Worms, Worms 2: Armageddon, and Worms: Ultimate are all included on the disc as well as 6 downloadable content packs. You don’t need to download or exchange any vouchers, so don’t worry if you aren’t online at the moment. These are the full games on disc.
Story- The campaign mode offers a great variety of single player missions that increase in difficulty as you go through them. The games are somewhat like a puzzle because of their nature when played through single player campaign and allow players to utilize everything they know from their past with the game or to learn from scratch. In particular, Worms: Ultimate Mayhem features more concentration on the story mode. Worms became 3D again on PSN with this title, and I’m glad they did. It gives you a nice break from the 2D tactical brutality that is Worms and Worms 2: Armageddon on PSN. Worms was heavily criticized for its jump to 3D back on the PlayStation 2 era and Ultimate Mayhem makes up for it ten-fold. Having learned a great deal from what I consider to be memorable, under-rated 3D Worms games that the media rejected in the past, Team 17 has wiped the formula clean and brought about something truly special here.
Newcomers to the franchise can start with Worms: Ultimate Mayhem for their story-driven experience and then work their way back to the more strategy and tactics based titles previous and end up in love with the same personality and charm the game delivered us all back when it first hit the un-expecting gaming world by storm. They even brought back the controversial Old Lady who walks her way across levels full of gas until she bursts causing a huge and deadly explosion.
Gameplay- Completely destructible environments in both 2D and 3D gameplay with a variety of weapons including Rocket Launchers, Grenades, Holy Hand Grenades, Homing Missiles, Explosive Flying Super Sheep, and many more will makeup the tools at your disposal in the ultimate quest for destruction. Worms serves as a great tutorial to the game if anybody out there still hasn’t played it yet while Worms: Ultimate Mayhem is probably the initial campaign experience gamers are accustomed to.
Worms 2: Armageddon is essentially a reboot of my personal favorite online multiplayer version of the game on PSN. Worms Armageddon may be remembered from the PC gaming days or its installment on the Sega Dreamcast where players started out passing the controller from one to another and the game became a cult classic in the console gaming world. This is where some of the best console Worms gamers around the world go head to head and still participate in an active community on both PlayStation Network and Xbox Live where it originally made its debut with timed exclusivity.
Replay Ability- The fun factor alone makes Worms: Collection one of those games that you can just play over and over again. Especially addictive is the multiplayer modes of all three games. There’s enough content on one disc for you to play for years alternating back and forth between the different experiences being offered. If you are after achievements / trophies, you’ll be sure to have fun with over 125 all together for you to strive for including the Platinum for Worms: Ultimate Mayhem and the Platinum for Worms 2: Armageddon
Engine Performance- Unfortunately the original Worms game did debut on PSN with a few glitches which were later patched up but the title still runs buggy and can crash. Of course this is barely noticeable and can happen in any game, however it deserves mentioning that the polish on Worms 2: Armageddon and Worms: Ultimate Destruction is incredible. While the original Worms title serves as the re-entry of Team 17 into the console gaming scene, the rest of the gameplay found in the other two titles on this disc more than make up for any shortcomings that may be found.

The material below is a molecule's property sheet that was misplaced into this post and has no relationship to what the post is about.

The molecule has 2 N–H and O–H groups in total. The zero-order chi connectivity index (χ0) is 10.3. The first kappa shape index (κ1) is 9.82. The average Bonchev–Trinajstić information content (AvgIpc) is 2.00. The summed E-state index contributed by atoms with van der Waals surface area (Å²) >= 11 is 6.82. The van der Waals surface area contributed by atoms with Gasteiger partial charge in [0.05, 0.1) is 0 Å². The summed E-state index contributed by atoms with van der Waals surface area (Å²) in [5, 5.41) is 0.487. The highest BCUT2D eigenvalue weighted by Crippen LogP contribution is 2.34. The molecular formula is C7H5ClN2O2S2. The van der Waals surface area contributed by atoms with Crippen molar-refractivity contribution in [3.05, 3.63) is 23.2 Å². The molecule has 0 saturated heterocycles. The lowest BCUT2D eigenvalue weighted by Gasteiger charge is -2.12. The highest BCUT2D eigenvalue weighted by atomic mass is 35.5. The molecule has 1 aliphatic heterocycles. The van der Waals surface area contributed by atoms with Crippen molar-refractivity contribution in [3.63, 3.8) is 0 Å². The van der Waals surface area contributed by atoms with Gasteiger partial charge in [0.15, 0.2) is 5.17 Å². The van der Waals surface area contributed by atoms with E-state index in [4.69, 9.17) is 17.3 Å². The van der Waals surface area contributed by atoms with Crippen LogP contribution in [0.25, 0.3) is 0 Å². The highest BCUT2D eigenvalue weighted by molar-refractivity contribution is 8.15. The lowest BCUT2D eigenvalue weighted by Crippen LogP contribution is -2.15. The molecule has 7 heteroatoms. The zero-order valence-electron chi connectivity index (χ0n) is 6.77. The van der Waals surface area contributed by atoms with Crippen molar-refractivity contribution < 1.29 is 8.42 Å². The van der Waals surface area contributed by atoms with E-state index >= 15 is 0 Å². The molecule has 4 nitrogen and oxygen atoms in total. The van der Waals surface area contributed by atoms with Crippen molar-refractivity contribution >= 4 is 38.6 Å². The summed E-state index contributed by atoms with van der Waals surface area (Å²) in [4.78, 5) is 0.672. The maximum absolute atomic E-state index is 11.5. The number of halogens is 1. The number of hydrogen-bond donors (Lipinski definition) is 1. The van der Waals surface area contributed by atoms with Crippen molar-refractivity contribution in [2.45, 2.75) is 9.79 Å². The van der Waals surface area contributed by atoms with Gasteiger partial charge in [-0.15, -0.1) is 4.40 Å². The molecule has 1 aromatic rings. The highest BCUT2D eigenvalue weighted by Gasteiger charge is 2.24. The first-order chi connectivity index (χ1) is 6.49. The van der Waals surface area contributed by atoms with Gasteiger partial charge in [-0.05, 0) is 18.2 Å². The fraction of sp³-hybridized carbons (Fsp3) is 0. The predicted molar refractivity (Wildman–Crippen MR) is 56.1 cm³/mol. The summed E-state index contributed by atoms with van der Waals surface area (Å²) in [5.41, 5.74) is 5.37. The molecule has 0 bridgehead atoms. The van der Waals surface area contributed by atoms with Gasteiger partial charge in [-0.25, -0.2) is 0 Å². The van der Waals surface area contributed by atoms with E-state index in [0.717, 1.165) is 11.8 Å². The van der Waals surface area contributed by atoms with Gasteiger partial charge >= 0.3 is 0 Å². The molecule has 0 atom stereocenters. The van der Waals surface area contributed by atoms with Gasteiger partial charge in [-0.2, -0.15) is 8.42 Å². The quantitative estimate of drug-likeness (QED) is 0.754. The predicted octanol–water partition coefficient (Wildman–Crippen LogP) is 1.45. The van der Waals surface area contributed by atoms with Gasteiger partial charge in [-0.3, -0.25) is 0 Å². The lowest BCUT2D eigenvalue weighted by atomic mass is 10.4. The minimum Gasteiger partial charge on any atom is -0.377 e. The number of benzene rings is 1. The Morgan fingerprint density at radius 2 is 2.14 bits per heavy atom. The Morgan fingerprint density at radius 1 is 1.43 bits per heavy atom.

Final Verdict- In total we find Worms: Collection as a must-have for any gamer and with such a wide variety of gameplay this is definitely the definitive version of this console gamers’ favorite destructible environment, turn-based action game. Worms Collection gets a 9.55 out of 10.
Trailer Seen Below-
Overall Score: 9.55/10
RGN Rating: Platinum Game
Available On: PS3 / 360
Played On: PlayStation 3
Developer: Team 17 / Publisher: Maximum Games
Review Copy Info: A copy of this game was provided to RealGamerNewz by the publisher for purposes of this review.
Editor’s Note: RealGamerNewZ has moved web servers, some older posts can no longer be commented on and have been preserved without their images. Thank you for your understanding in this matter. This article was written by Jon Ireson on 20130617 and was last modified on 20130617 .
RealGamerNewz crew got together to make this video for all of the contestants who entered our recent Worms: Collection on PS3 Giveaway Sponsored by Maximum Games to let them see first-hand how we chose the winner for this particular contest. We’d like to thank Maximum Games and Team 17 for making this game (Read the Full Review HERE) and all who entered. We’ll be giving away Metro: Last Light next so STAY TUNED for details on how to enter that!
Congratulations to @MetalChris330 for winning, your PS3 copy of Worms: Collection is on the way! Video Below:
Update: Metal Chris ended up snapping a pic of himself with the game once it arrived, Congrats again buddy!
Editor’s Note: RealGamerNewZ has moved web servers, some older posts can no longer be commented on and have been preserved without their images. Thank you for your understanding in this matter. This article was written by Stacey on 20130617 and was last modified on 20140210 .
***UPDATE*** RealGamerNewz.com Worms: Collection Giveaway Winner Announced — CLICK HERE
To all the gamers out there who can appreciate the truly classic turn-based series Worms developed by Team 17 but haven’t gotten around to picking up any of its PSN incarnations on PlayStation 3 we are proud to present the RealGamerNewz.com Worms: Collection PlayStation 3 Giveaway sponsored by Maximum Games. This is the Blu-Ray Disc (aka “Boxed Set”) which contains Worms, Worms 2: Armageddon, Worms: Ultimate Mayhem, and the 6 Bonus DLC Packs already pre-installed along with the latest patches and updates.
This is a Worms collection that can do it all, online, co-op, multiplayer “pass-the-controller” mode so you can still jam on even if you are stuck to one TV one controller, and a lot more. If this is your first time with an RGN Giveaway the steps for entry are simple and listed below, good luck to all who may enter!
Step #2 Comment on this post with your Twitter name. That’s all! Now you’re entered to win the Worms: Collection Blu-Ray game set on PlayStation 3. Big thanks to Maximum Games for sponsoring this RealGamerNewz Giveaway Officially and be on the lookout for our Worms: Collection Review.
*Prize Region Info: Contest Is Open to USA, Europe, and Canada. Prize will be mailed after the winner is announced on this Post and on our Twitter.
Editor’s Note: RealGamerNewZ has moved web servers, some older posts can no longer be commented on and have been preserved without their images. Thank you for your understanding in this matter. This article was written by Stacey on 20130612 and was last modified on 20140210 .